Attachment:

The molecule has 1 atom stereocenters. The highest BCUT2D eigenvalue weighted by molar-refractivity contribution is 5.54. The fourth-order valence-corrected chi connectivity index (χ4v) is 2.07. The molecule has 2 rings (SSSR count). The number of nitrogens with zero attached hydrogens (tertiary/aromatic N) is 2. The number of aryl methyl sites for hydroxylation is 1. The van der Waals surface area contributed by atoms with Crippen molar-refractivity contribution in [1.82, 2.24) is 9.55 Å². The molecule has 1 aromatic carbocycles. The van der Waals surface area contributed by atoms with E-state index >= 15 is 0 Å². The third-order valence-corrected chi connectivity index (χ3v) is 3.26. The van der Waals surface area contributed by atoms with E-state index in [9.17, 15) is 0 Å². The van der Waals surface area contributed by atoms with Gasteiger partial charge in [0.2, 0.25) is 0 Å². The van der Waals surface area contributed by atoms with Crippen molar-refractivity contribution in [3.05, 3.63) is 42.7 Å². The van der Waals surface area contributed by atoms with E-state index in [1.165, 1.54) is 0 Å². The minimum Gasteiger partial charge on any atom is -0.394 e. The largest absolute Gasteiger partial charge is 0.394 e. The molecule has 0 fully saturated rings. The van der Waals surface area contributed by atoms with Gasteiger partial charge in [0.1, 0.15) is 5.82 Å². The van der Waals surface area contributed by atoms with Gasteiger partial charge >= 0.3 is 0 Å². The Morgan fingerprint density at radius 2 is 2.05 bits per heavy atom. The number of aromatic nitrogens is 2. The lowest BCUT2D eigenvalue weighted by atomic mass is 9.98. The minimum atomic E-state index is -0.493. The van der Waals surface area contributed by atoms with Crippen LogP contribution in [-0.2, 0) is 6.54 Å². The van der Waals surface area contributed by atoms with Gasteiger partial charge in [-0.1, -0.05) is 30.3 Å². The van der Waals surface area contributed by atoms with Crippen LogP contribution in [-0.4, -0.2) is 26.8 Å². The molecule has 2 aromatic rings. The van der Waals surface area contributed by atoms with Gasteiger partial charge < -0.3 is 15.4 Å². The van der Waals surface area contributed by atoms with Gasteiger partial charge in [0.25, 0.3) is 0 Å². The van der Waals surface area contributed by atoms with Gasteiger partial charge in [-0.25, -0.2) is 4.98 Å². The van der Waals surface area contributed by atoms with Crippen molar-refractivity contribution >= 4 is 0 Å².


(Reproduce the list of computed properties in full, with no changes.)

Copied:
The molecule has 1 atom stereocenters. The highest BCUT2D eigenvalue weighted by molar-refractivity contribution is 5.54. The fourth-order valence-corrected chi connectivity index (χ4v) is 2.07. The molecule has 2 rings (SSSR count). The number of nitrogens with zero attached hydrogens (tertiary/aromatic N) is 2. The number of aryl methyl sites for hydroxylation is 1. The van der Waals surface area contributed by atoms with Crippen molar-refractivity contribution in [1.82, 2.24) is 9.55 Å². The molecule has 1 aromatic carbocycles. The van der Waals surface area contributed by atoms with E-state index >= 15 is 0 Å². The third-order valence-corrected chi connectivity index (χ3v) is 3.26. The van der Waals surface area contributed by atoms with E-state index in [9.17, 15) is 0 Å². The van der Waals surface area contributed by atoms with Gasteiger partial charge in [0.2, 0.25) is 0 Å². The van der Waals surface area contributed by atoms with Crippen molar-refractivity contribution in [3.05, 3.63) is 42.7 Å². The van der Waals surface area contributed by atoms with E-state index in [1.165, 1.54) is 0 Å². The minimum Gasteiger partial charge on any atom is -0.394 e. The largest absolute Gasteiger partial charge is 0.394 e. The molecule has 0 fully saturated rings. The van der Waals surface area contributed by atoms with Gasteiger partial charge in [0.1, 0.15) is 5.82 Å². The van der Waals surface area contributed by atoms with Gasteiger partial charge >= 0.3 is 0 Å². The Morgan fingerprint density at radius 2 is 2.05 bits per heavy atom. The number of aromatic nitrogens is 2. The lowest BCUT2D eigenvalue weighted by atomic mass is 9.98. The minimum atomic E-state index is -0.493. The van der Waals surface area contributed by atoms with Crippen LogP contribution in [-0.2, 0) is 6.54 Å². The van der Waals surface area contributed by atoms with Gasteiger partial charge in [-0.1, -0.05) is 30.3 Å². The van der Waals surface area contributed by atoms with Crippen LogP contribution in [-0.4, -0.2) is 26.8 Å². The molecule has 2 aromatic rings. The van der Waals surface area contributed by atoms with Gasteiger partial charge < -0.3 is 15.4 Å². The van der Waals surface area contributed by atoms with Gasteiger partial charge in [0.25, 0.3) is 0 Å². The van der Waals surface area contributed by atoms with Gasteiger partial charge in [-0.25, -0.2) is 4.98 Å². The van der Waals surface area contributed by atoms with Crippen molar-refractivity contribution >= 4 is 0 Å².